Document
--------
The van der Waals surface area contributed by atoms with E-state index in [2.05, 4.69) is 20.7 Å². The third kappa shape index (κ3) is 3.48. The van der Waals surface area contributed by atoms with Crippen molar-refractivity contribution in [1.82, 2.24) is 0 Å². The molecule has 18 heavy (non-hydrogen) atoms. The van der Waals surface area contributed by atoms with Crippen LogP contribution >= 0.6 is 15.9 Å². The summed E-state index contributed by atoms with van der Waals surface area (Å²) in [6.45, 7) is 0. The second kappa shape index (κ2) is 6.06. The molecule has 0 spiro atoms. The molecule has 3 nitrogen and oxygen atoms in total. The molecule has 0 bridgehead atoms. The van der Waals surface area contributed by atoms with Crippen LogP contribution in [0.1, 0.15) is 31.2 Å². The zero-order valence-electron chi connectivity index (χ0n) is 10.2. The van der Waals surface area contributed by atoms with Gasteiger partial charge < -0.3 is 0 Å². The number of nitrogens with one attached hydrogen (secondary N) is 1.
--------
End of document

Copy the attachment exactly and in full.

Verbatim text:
The van der Waals surface area contributed by atoms with E-state index in [2.05, 4.69) is 20.7 Å². The third kappa shape index (κ3) is 3.48. The van der Waals surface area contributed by atoms with Crippen molar-refractivity contribution in [1.82, 2.24) is 0 Å². The molecule has 18 heavy (non-hydrogen) atoms. The van der Waals surface area contributed by atoms with Crippen LogP contribution >= 0.6 is 15.9 Å². The summed E-state index contributed by atoms with van der Waals surface area (Å²) in [6.45, 7) is 0. The second kappa shape index (κ2) is 6.06. The molecule has 0 spiro atoms. The molecule has 3 nitrogen and oxygen atoms in total. The molecule has 0 bridgehead atoms. The van der Waals surface area contributed by atoms with Crippen LogP contribution in [0.1, 0.15) is 31.2 Å². The zero-order valence-electron chi connectivity index (χ0n) is 10.2. The van der Waals surface area contributed by atoms with Gasteiger partial charge < -0.3 is 0 Å². The number of nitrogens with one attached hydrogen (secondary N) is 1.